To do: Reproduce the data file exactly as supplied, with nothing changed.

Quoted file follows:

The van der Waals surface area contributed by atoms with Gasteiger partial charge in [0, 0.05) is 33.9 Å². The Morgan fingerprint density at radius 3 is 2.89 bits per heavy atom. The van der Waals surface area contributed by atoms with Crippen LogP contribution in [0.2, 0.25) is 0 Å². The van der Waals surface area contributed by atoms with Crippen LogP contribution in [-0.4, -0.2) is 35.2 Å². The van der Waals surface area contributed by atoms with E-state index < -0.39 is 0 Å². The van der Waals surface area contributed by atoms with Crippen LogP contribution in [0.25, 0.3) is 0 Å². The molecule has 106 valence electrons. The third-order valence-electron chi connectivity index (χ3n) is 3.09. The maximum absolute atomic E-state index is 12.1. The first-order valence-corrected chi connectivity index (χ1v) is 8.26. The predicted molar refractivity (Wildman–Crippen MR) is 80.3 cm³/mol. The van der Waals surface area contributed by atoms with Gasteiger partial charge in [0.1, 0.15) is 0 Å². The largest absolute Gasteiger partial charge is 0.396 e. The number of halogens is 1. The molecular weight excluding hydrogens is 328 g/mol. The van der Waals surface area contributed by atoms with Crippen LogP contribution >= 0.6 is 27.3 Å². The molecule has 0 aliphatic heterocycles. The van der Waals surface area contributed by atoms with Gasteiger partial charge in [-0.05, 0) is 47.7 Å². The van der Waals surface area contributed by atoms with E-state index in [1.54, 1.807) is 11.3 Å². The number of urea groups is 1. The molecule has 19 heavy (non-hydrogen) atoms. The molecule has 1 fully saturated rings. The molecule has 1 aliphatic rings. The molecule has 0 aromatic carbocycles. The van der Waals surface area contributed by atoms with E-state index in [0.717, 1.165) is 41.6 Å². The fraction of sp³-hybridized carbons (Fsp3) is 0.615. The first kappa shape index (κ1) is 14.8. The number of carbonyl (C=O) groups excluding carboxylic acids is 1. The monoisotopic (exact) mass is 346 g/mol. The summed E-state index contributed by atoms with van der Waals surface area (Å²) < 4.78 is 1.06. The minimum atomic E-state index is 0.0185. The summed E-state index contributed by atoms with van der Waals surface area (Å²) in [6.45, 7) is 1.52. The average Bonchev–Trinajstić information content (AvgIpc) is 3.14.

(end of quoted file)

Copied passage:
The van der Waals surface area contributed by atoms with Gasteiger partial charge in [0, 0.05) is 33.9 Å². The Morgan fingerprint density at radius 3 is 2.89 bits per heavy atom. The van der Waals surface area contributed by atoms with Crippen LogP contribution in [0.2, 0.25) is 0 Å². The van der Waals surface area contributed by atoms with Crippen LogP contribution in [-0.4, -0.2) is 35.2 Å². The van der Waals surface area contributed by atoms with E-state index < -0.39 is 0 Å². The van der Waals surface area contributed by atoms with Crippen LogP contribution in [0.25, 0.3) is 0 Å². The molecule has 106 valence electrons. The third-order valence-electron chi connectivity index (χ3n) is 3.09. The maximum absolute atomic E-state index is 12.1. The first-order valence-corrected chi connectivity index (χ1v) is 8.26. The predicted molar refractivity (Wildman–Crippen MR) is 80.3 cm³/mol. The van der Waals surface area contributed by atoms with Gasteiger partial charge in [0.1, 0.15) is 0 Å². The largest absolute Gasteiger partial charge is 0.396 e. The number of halogens is 1. The molecular weight excluding hydrogens is 328 g/mol. The van der Waals surface area contributed by atoms with Crippen LogP contribution >= 0.6 is 27.3 Å². The molecule has 0 aliphatic heterocycles. The van der Waals surface area contributed by atoms with Gasteiger partial charge in [-0.05, 0) is 47.7 Å². The van der Waals surface area contributed by atoms with E-state index in [1.54, 1.807) is 11.3 Å². The number of urea groups is 1. The molecule has 19 heavy (non-hydrogen) atoms. The molecule has 1 fully saturated rings. The molecule has 1 aliphatic rings. The molecule has 0 aromatic carbocycles. The van der Waals surface area contributed by atoms with E-state index in [0.717, 1.165) is 41.6 Å². The fraction of sp³-hybridized carbons (Fsp3) is 0.615. The first kappa shape index (κ1) is 14.8. The number of carbonyl (C=O) groups excluding carboxylic acids is 1. The monoisotopic (exact) mass is 346 g/mol. The summed E-state index contributed by atoms with van der Waals surface area (Å²) < 4.78 is 1.06. The minimum atomic E-state index is 0.0185. The summed E-state index contributed by atoms with van der Waals surface area (Å²) in [6.45, 7) is 1.52. The average Bonchev–Trinajstić information content (AvgIpc) is 3.14.